Humanism envisaged a course of study and a certain kind of citizen. It was an  educational ideal. . . . It looked to a practical life in society and it was meant for those  destined to hold leading social positions. The major poets of Rome and Greece held an  important place in the humanist syllabus. . . . More than a source of mere pleasure, poetry  for the humanists was a commentary on experience; it was a guide, a shaper of men.

Somewhat later, in the eighteenth century, two short works by famous writers, both by chance published in 1759, dealt with the same central issue—how to live. In France, François Marie Arouet De Voltaire (1694-1778) published a slender volume titled Candide. It is a fast-paced story whose plot is filled with all sorts of disasters (most of which actually happened in real life) that befall his young, naïve protagonist. As in an allegory, the characters represent different approaches and attitudes to life and its vicissitudes: For example, Dr. Pangloss, Candide’s teacher, is an optimist. Martin, who joins Candide in South America, is a pessimist and always assumes that people are completely self-interested and that everything always turns out for the worse. Other characters represent different goals that people pursue, thinking that these things will bring them happiness. Cunégonde, a lovely young girl who kisses Candide at the beginning of chapter one and is the cause of his getting kicked out of his earthly paradise, becomes the “love of his life” that Candide pursues throughout the tale. When he finally catches up with her in Turkey at the end, however, she has grown very ugly—but he marries her anyway.

At the end, the moral of this tale is told. Candide and his friends (a small society if you will) visit a small farmer. He knows nothing about the philosophical questions that have consumed them throughout the story, saying only that he and his family cultivate twenty acres and feed themselves. He makes one of the final observations about how to live. He says that his whole family works, and “work keeps away three great evils: boredom, vice, and need.” Finally, the small society engage in a last discussion about life, destiny, free will, and happiness. Martin says, “Let us work without reasoning. It is the only way to make life endurable.” Candide’s reply: “We must cultivate our garden.” This position has been described as meliorism, between optimism and pessimism. It comes from the Latin word for “better” and indicates that, with work, we can improve our lives and the lives of those around us.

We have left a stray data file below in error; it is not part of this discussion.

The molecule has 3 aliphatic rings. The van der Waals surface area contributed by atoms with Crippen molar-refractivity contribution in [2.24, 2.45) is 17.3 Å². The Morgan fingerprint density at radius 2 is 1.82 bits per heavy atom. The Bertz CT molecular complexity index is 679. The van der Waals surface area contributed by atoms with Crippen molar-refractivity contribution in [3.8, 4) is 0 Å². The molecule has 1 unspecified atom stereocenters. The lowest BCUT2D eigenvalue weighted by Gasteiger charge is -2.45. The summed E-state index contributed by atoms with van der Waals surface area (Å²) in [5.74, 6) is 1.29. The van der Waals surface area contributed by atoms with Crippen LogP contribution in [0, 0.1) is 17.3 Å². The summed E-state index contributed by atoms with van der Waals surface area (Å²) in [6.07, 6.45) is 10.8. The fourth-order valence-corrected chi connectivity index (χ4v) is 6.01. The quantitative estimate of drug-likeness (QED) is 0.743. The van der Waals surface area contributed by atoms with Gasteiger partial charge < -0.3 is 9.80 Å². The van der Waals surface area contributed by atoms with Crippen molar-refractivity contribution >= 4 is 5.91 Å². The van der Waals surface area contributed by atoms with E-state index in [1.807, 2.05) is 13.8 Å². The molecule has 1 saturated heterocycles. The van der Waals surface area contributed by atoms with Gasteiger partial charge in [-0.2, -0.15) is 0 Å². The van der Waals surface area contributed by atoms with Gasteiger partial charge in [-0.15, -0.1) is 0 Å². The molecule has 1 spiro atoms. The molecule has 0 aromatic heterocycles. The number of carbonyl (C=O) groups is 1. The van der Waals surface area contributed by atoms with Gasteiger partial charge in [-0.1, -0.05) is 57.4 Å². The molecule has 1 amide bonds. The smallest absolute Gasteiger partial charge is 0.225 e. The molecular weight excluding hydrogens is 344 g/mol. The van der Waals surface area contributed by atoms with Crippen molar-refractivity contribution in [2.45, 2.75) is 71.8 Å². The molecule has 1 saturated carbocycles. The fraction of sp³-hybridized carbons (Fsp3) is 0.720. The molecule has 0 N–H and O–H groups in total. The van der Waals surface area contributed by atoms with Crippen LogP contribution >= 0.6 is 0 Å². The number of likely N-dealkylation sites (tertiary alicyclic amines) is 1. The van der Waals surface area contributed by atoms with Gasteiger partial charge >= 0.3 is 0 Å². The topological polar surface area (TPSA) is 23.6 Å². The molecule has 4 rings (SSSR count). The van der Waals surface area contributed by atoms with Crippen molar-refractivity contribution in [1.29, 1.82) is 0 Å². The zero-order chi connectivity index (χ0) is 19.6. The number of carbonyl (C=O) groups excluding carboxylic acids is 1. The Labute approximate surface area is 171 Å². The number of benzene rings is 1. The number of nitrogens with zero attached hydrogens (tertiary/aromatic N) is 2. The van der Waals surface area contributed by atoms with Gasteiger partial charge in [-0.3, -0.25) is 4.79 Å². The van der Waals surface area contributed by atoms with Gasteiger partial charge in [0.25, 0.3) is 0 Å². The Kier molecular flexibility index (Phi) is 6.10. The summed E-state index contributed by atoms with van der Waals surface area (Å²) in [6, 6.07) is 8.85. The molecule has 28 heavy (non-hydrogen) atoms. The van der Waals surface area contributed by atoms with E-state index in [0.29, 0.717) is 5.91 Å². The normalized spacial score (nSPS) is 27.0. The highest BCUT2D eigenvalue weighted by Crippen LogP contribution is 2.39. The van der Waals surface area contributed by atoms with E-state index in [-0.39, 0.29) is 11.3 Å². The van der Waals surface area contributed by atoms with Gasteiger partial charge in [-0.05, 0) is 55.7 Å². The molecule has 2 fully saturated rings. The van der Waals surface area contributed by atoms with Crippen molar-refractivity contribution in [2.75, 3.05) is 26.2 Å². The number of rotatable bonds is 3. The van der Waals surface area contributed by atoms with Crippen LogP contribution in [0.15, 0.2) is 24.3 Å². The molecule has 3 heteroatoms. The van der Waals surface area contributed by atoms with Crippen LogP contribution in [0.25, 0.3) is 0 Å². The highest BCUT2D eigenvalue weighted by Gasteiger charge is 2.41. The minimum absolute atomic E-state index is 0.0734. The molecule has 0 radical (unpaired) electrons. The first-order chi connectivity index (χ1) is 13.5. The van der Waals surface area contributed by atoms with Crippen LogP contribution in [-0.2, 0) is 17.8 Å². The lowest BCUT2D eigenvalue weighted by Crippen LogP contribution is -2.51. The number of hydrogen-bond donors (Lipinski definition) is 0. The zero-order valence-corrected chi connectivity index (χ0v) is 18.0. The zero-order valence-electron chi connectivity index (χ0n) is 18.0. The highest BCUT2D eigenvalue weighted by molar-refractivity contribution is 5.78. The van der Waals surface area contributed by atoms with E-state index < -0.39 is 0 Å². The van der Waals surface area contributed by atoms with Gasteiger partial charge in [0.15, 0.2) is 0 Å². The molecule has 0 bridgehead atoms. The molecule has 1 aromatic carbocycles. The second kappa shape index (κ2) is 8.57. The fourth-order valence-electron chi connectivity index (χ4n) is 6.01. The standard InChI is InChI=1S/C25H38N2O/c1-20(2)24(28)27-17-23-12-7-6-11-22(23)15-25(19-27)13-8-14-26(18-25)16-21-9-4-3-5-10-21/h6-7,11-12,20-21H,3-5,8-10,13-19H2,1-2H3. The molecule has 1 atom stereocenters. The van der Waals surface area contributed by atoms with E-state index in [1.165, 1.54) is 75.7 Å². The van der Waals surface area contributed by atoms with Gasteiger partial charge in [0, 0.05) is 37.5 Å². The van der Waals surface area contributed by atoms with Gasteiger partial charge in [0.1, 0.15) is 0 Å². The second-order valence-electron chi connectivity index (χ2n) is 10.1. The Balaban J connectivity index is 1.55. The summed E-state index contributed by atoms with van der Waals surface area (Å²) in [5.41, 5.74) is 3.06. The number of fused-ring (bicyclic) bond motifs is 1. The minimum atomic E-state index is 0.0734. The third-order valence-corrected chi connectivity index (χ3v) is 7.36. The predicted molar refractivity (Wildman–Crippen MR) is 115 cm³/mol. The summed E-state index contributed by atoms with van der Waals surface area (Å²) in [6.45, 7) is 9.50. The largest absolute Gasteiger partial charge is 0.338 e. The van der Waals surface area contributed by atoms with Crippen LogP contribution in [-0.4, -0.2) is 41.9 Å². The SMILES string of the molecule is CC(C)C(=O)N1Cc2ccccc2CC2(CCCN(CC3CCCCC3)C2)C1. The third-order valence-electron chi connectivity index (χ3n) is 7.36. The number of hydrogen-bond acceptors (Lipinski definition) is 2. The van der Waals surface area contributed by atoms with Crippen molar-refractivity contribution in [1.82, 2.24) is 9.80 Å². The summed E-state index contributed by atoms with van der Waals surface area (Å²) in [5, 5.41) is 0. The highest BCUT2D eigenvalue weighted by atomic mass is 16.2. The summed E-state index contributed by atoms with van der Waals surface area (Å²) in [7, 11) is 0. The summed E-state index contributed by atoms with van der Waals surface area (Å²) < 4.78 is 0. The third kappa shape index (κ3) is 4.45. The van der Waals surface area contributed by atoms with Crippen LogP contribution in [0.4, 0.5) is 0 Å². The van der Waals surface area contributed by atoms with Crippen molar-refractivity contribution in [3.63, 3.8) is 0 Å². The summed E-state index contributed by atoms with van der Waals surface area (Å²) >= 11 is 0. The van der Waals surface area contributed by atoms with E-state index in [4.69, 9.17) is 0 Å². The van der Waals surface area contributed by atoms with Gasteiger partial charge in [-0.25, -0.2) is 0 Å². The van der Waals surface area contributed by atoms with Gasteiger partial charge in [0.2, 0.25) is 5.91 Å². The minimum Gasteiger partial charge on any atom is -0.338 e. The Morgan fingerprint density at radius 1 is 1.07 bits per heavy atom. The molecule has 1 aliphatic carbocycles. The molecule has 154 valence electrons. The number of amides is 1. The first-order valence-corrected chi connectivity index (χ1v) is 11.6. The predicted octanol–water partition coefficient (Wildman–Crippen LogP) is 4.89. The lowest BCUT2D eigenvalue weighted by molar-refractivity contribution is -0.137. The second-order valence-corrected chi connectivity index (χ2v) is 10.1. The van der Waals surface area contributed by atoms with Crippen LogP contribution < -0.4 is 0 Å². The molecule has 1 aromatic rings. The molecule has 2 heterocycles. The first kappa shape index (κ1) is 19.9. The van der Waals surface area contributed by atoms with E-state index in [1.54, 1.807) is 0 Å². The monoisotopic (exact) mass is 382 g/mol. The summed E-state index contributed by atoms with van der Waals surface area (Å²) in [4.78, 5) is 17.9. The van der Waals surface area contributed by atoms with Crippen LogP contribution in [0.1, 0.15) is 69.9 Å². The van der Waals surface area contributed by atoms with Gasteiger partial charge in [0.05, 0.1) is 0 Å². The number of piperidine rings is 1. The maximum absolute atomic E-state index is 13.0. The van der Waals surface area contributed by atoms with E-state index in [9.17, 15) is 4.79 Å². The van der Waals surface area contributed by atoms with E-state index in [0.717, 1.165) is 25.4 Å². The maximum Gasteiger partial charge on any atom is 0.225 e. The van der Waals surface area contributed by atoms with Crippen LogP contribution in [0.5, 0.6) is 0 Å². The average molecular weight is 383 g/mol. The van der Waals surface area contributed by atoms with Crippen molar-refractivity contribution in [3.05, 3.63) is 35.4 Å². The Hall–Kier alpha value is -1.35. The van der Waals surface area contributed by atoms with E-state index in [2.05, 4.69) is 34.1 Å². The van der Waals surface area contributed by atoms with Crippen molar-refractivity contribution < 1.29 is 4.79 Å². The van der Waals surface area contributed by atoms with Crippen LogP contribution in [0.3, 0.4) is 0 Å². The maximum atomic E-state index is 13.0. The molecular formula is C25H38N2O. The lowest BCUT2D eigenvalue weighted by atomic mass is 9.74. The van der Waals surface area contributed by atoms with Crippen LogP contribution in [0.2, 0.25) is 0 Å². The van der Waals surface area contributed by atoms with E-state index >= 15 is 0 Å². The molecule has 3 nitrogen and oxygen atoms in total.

Across the channel in England, Samuel Johnson published a tale with a similar theme (though in a completely different style and tone): The History of Rasselas, Prince of Abissinia. In this tale, Rasselas, instead of being kicked out of paradise, leaves his natal home, “The Happy Valley,” because he wants to experience all that life has to offer. He travels with his sister and a philosopher-guide, Imlac, and samples the customs and beliefs of many different cities. He wants to know how he should live his life. But after talking to many “experts” and sampling life in different cities and in the country, he does not discover an answer. In the last chapter, titled “The Conclusion: In Which Nothing is Concluded,” he decides to return home. One of Johnson’s famous pithy sayings (Johnson is well-represented in books of quotations) is made by Imlac, who says about life: “Human life is everywhere a state in which much is to be endured, and little to be enjoyed.”

In the nineteenth and twentieth centuries, the Renaissance “humanist ideal” morphed into the “well-rounded” individual, one knowledgeable in many fields, able to think clearly, write coherently, and speak distinctly—an individual with a knowledge of history, of literature, of science and philosophy. Producing this kind of individual became the goal of education, particularly in colleges and universities. Educators wanted to produce “well-informed” citizens as well as engineers, scientists, and writers. As Alan Simpson put it in his 1961 essay, “The Marks of an Educated Man,” knowing many things constituted a “liberal education,” which he defined as “whatever nourishes the mind and spirit from the training, which is merely practical, or professional, or from the trivialities which are no training at all. Such an education involves a combination of knowledge, skills, and standards.” The rest of his essay outlines what he thinks those three qualities involve.

Finally, here, in the twenty-first century, E. O. Wilson, a non-believer in a spiritual justification for life, titles the last chapter of his book, The Meaning of Human Existence, “Alone and Free in the Universe.” Wilson begins this chapter with the following lines:

What does the story of our species tell us? By this I mean the narrative made visible by  science, not the archaic version soaked in religion and ideology. I believe the evidence is  massive enough and clear enough to tell us this much. We were created not by a supernatural  intelligence but by chance and necessity as one species out of millions of species in earth’s  biosphere. Hope and wish for otherwise as we will, there is no evidence of an external grace  shining down upon us, no demonstrable destiny or purpose assigned us, no second life  vouchsafed us for the end of the present one. We are, it seems, completely alone. And that in  my opinion is a very good thing. It means we are completely free.

Wilson is talking of humanity here—all of us collectively. We are free to become whatever we will, just as you are free to choose a career and a way of life.  However, your generation faces a number of complex challenges, challenges that, if not overcome, could destroy the very conditions in the biosphere that made human life possible.

So how should one, here in the twenty-first century, live his or her life? How should you, a freshman in college with your life before you, make choices that will help you (as well as your fellow citizens of the world) live a full, interesting, and prosperous life? Here are three articles that discuss the question of what constitutes happiness:


Bill McKibben. “Money Does Not ≠ Happiness. QED.” Mother Jones March/April 2007.

Panos Mourdoukoutas. “The Ten Golden Rules on Living the Good Life.” Forbes 14 Jan. 2012.

Rebecca Solnit. “The Mother of All Questions.” Harper’s Oct. 2015.